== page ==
National Taiwan University (NTU) said it plans to return bones of Bunun villagers unearthed more than four decades ago, university secretary-general Lin Ta-te (林達德) said.
In the 1960s, NTU researchers dug up 64 skeletons from the Loiq gravesite at Bahuan Village (馬遠) in Hualien County’s Wanrong Township (萬榮) for anthropological studies.
The university has said the excavation was done with the permission of village leaders after it learned that there were plans to move the burial ground.
A self-help association made up of the village’s residents earlier this month issued a formal statement calling for the school to return the remains of their ancestors.
The statement was followed by a talk between the Ministry of Education, the school and village representatives last week, hosted by Non-Partisan Solidarity Union Legislator May Chin (高金素梅), a descendant of the Atayal people on her mother’s side.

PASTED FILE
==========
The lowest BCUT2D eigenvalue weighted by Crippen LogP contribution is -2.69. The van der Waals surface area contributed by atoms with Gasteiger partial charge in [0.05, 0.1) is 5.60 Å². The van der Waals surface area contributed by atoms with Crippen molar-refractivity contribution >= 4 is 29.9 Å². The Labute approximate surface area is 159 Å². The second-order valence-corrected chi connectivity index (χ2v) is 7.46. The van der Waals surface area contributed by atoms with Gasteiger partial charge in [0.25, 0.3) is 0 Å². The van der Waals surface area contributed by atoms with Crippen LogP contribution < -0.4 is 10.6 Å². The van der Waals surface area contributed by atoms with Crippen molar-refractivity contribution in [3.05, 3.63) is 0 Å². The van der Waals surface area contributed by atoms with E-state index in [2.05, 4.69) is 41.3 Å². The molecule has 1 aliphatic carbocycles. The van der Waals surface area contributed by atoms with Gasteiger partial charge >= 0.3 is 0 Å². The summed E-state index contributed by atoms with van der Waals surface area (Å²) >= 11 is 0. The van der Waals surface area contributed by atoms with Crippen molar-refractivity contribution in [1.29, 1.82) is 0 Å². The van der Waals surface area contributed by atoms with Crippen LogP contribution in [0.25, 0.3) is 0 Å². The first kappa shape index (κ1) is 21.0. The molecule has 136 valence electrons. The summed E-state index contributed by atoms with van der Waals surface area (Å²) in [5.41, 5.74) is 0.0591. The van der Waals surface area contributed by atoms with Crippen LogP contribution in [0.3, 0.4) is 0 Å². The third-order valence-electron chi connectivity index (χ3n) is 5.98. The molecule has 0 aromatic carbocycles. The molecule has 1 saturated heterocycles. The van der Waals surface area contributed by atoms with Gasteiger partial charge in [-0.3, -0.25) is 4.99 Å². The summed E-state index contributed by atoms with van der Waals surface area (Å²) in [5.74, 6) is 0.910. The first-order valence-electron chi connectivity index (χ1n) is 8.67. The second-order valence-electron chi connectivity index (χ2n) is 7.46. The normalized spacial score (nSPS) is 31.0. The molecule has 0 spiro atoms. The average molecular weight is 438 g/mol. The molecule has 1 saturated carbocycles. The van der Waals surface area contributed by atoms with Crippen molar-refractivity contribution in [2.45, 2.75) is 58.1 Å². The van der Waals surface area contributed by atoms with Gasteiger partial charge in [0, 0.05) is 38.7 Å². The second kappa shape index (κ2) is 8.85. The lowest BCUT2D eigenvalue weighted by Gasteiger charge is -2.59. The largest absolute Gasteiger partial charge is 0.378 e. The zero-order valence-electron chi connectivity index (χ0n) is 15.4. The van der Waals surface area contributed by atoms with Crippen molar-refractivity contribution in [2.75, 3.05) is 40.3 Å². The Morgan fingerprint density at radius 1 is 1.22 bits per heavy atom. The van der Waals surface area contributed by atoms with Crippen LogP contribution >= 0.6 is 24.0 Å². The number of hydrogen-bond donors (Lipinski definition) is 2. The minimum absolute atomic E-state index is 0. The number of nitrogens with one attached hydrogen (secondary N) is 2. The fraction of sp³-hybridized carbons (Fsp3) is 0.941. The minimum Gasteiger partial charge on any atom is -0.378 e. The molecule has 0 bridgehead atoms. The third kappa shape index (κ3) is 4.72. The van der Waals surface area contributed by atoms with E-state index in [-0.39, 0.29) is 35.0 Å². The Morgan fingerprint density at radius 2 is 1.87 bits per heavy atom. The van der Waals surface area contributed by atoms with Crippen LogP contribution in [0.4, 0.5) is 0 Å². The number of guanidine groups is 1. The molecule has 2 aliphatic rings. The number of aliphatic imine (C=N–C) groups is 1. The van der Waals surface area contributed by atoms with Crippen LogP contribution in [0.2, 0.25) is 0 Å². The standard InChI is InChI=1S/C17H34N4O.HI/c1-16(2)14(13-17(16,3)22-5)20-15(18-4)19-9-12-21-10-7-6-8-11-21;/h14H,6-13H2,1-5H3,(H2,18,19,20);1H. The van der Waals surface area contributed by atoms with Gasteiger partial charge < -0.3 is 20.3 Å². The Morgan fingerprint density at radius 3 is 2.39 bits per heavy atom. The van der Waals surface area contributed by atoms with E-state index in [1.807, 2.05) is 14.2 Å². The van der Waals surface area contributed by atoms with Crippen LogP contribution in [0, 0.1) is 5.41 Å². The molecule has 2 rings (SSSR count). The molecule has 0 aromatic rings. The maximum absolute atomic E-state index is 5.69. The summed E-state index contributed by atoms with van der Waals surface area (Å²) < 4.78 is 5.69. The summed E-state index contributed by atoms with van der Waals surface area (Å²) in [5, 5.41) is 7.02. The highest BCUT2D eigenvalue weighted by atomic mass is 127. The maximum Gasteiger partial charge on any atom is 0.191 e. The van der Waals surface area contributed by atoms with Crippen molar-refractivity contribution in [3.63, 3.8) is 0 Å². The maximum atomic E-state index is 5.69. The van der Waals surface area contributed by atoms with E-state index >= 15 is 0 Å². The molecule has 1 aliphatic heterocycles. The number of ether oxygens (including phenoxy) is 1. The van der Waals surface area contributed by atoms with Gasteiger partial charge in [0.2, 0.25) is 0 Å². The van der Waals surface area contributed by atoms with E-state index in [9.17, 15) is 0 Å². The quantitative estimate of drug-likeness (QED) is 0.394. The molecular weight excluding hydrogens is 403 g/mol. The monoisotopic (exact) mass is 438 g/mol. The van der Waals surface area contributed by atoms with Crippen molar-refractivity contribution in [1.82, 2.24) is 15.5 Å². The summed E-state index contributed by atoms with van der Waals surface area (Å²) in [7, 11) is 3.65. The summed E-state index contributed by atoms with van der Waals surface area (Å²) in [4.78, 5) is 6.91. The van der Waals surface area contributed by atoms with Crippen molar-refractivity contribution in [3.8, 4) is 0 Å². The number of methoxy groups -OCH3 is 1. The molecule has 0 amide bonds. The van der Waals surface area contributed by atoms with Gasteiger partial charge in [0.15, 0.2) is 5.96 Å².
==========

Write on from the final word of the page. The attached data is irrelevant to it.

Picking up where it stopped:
Lin said the school would return the skeletons the same way it did with the bones of Sediq chief Mona Rudao, which researchers returned to Nantou County for burial in 1973.
Mona’s remains ended up in the university’s archeology department after he was killed leading the unsuccessful 1930 Wushe Incident, the last major Aboriginal uprising against Japanese colonial rule.
Although the bones of Bunun villagers are being kept at NTU’s College of Medcine’s Graduate Institute of Anatomy and Cell Biology, Lin said that for the sake of caution, the school would invite professors from the anthropology department to take part in the returning process to make sure it goes smoothly.
The self-help association is expect to hold a news conference on Thursday to formally announcing the plans, Lin said, adding that after which members of the association would come to the NTU to claim the remains of their ancestors.
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